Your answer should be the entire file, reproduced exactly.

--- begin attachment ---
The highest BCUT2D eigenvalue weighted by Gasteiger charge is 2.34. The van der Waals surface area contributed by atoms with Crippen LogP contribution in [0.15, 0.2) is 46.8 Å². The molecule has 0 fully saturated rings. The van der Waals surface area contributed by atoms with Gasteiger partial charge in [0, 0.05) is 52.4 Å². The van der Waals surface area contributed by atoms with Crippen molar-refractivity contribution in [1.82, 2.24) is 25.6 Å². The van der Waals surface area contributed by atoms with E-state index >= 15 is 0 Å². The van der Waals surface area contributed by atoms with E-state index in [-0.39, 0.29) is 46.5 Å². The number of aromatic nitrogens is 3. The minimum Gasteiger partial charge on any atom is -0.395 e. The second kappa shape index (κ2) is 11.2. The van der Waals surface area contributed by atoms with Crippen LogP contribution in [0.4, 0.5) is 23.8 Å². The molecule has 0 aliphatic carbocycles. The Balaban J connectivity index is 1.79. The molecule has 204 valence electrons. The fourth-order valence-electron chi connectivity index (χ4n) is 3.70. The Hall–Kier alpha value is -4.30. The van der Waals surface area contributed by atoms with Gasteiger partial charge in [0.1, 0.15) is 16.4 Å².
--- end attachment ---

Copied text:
The highest BCUT2D eigenvalue weighted by Gasteiger charge is 2.34. The van der Waals surface area contributed by atoms with Crippen LogP contribution in [0.15, 0.2) is 46.8 Å². The molecule has 0 fully saturated rings. The van der Waals surface area contributed by atoms with Gasteiger partial charge in [0, 0.05) is 52.4 Å². The van der Waals surface area contributed by atoms with Crippen molar-refractivity contribution in [1.82, 2.24) is 25.6 Å². The van der Waals surface area contributed by atoms with E-state index >= 15 is 0 Å². The van der Waals surface area contributed by atoms with E-state index in [-0.39, 0.29) is 46.5 Å². The number of aromatic nitrogens is 3. The minimum Gasteiger partial charge on any atom is -0.395 e. The second kappa shape index (κ2) is 11.2. The van der Waals surface area contributed by atoms with Crippen LogP contribution in [0.4, 0.5) is 23.8 Å². The molecule has 0 aliphatic carbocycles. The Balaban J connectivity index is 1.79. The molecule has 204 valence electrons. The fourth-order valence-electron chi connectivity index (χ4n) is 3.70. The Hall–Kier alpha value is -4.30. The van der Waals surface area contributed by atoms with Gasteiger partial charge in [0.1, 0.15) is 16.4 Å².